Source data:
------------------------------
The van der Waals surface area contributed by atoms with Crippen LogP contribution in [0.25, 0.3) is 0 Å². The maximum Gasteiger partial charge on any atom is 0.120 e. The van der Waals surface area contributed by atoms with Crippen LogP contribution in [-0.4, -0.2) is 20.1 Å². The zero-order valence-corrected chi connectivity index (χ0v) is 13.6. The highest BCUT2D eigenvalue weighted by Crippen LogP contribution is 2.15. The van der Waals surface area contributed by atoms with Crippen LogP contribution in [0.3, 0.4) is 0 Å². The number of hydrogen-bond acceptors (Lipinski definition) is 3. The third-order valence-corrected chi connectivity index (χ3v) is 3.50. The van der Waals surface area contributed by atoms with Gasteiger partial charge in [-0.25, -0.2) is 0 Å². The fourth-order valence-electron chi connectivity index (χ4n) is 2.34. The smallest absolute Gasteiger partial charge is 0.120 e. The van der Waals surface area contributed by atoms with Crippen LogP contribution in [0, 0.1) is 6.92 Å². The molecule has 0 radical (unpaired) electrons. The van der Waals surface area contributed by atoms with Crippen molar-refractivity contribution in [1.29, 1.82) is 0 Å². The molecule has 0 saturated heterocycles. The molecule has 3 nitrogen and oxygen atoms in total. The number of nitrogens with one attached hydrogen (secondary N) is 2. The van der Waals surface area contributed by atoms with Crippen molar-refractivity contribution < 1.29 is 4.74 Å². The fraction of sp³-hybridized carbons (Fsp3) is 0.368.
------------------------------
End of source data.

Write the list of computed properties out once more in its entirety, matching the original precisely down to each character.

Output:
The van der Waals surface area contributed by atoms with Crippen LogP contribution in [0.25, 0.3) is 0 Å². The maximum Gasteiger partial charge on any atom is 0.120 e. The van der Waals surface area contributed by atoms with Crippen LogP contribution in [-0.4, -0.2) is 20.1 Å². The zero-order valence-corrected chi connectivity index (χ0v) is 13.6. The highest BCUT2D eigenvalue weighted by Crippen LogP contribution is 2.15. The van der Waals surface area contributed by atoms with Crippen LogP contribution in [0.3, 0.4) is 0 Å². The number of hydrogen-bond acceptors (Lipinski definition) is 3. The third-order valence-corrected chi connectivity index (χ3v) is 3.50. The van der Waals surface area contributed by atoms with Gasteiger partial charge in [-0.25, -0.2) is 0 Å². The fourth-order valence-electron chi connectivity index (χ4n) is 2.34. The smallest absolute Gasteiger partial charge is 0.120 e. The van der Waals surface area contributed by atoms with Crippen LogP contribution in [0, 0.1) is 6.92 Å². The molecule has 0 radical (unpaired) electrons. The van der Waals surface area contributed by atoms with Crippen molar-refractivity contribution in [1.29, 1.82) is 0 Å². The molecule has 0 saturated heterocycles. The molecule has 3 nitrogen and oxygen atoms in total. The number of nitrogens with one attached hydrogen (secondary N) is 2. The van der Waals surface area contributed by atoms with Crippen molar-refractivity contribution < 1.29 is 4.74 Å². The fraction of sp³-hybridized carbons (Fsp3) is 0.368.